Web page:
The End of an Era

She saw it all; good and bad; the indomitable human spirit that took men to the moon, technological innovations that made the lives of humans easier; two World Wars, the Great Depression, the Financial Crisis, and the latest of all, the menace of the COVID 19 pandemic.

Britain’s longest-reigning monarch, Queen Elizabeth II on Feb 6, 2017, became the first British monarch to celebrate a Sapphire Jubilee, marking 65 years on the throne. She was not a towering figure just in Britain.  She was also the Head of State of 14 other countries, including Australia, Canada, and New Zealand. And at the age of 96, she peacefully passed away.

Born in April 21, 1926, she was named Princess Elizabeth Alexandra Mary and was the first child of the future King George VI and Queen Elizabeth, later called the Queen Mother. In December 10, 1936, she became heir-apparent to the throne after her uncle King Edward VIII abdicated and her father became king.

And on October 13, 1940, when she was just 14, she made her first public speech on the BBC Children’s Hour to reassure children who had been separated from their parents during the Blitz. On November 20, 1947, she married Prince Philip Mountbatten of Greece and Denmark at Westminster Abbey.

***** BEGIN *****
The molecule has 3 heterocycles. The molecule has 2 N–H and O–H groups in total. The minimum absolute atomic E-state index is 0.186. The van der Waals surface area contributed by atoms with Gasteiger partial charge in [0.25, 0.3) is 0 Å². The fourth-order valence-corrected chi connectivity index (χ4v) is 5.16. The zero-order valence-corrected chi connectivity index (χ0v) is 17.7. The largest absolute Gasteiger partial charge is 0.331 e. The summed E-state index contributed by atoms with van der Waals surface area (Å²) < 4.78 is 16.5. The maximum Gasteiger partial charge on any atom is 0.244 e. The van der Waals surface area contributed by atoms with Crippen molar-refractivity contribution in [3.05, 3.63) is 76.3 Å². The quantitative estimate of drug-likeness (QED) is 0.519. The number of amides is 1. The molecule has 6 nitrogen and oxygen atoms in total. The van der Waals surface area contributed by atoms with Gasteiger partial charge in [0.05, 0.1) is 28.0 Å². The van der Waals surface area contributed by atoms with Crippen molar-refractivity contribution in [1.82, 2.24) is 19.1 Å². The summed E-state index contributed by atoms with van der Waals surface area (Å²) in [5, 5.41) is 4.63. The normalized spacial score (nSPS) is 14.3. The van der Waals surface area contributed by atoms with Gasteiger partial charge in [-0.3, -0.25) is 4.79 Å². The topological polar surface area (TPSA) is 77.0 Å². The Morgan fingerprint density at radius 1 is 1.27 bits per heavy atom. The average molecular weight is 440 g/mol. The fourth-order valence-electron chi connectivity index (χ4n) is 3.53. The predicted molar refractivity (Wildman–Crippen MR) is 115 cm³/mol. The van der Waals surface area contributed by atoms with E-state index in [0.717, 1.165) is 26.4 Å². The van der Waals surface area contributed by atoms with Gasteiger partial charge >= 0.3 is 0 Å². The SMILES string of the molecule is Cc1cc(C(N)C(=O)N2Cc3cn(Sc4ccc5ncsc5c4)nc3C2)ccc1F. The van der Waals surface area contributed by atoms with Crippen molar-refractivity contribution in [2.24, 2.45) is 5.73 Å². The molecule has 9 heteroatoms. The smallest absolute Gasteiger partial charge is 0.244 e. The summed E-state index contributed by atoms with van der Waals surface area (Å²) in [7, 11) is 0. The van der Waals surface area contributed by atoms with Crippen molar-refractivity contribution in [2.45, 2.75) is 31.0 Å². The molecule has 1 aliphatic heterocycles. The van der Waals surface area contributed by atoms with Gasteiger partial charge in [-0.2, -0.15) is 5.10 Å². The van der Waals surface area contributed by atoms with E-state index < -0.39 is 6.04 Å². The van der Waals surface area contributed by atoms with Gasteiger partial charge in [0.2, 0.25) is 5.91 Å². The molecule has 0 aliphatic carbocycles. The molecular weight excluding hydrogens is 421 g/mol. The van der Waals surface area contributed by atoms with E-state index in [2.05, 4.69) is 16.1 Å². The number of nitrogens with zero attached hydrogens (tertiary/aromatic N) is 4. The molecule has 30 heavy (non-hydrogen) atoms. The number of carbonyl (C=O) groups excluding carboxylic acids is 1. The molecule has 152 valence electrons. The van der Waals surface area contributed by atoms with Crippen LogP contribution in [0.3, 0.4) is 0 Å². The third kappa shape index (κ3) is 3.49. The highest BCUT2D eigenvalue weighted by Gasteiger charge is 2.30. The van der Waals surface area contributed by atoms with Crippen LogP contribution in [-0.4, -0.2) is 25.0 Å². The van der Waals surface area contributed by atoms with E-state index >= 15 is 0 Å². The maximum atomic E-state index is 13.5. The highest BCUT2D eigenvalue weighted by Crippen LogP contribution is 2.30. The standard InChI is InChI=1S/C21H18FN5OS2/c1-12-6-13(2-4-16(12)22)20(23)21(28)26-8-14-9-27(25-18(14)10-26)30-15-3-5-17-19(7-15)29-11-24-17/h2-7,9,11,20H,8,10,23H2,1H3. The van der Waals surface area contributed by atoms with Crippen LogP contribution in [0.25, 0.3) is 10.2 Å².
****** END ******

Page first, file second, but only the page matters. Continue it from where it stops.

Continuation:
On February 6, 1952, she became queen upon the death of her father George VI. However, it was on June 2, 1953, that she was crowned in a grand coronation ceremony at Westminster Abbey.

The Queen was loved by all and sundry. She was the fulcrum around which Great Britain revolved. Her popularity was not just within the boundaries of Great Britain.

On November 7, 1999, Australians woke to the realization that their largely pro-republican country had voted decisively to retain the British monarch as head of state for the foreseeable future. With four-fifths of the vote counted, tallies in the country’s Saturday referendum showed that 55% had voted to retain Queen Elizabeth II as head of state rather than allow the political elite to appoint a home-grown president. All but one of the country’s six states voted to maintain the status quo, with only the slimmest of majorities for the republican cause in Victoria.

In May 1965, she made a historic visit to West Germany, the first German visit by a British monarch in 52 years. This was the balm that healed the bruises of the two World Wars. Great Britain and Germany become closer. The past was buried and a new relation began. Similarly, in May 2011, she made a historic visit to Ireland — the first visit by a British monarch since Irish independence.

More than a year back, on April 9, 2021, Prince Philip, Elizabeth’s husband of 73 years, passed away at the age of 99. But like great leaders, she took the loss with grace and dignity.

We do not know much about what the Queen did. However, she was loved, not just in England but beyond. She was revered. But everything is fleeting, transient, just as the late Queen. It is not the Queen of England that the World has lost, but a civilization in itself. An era has ended.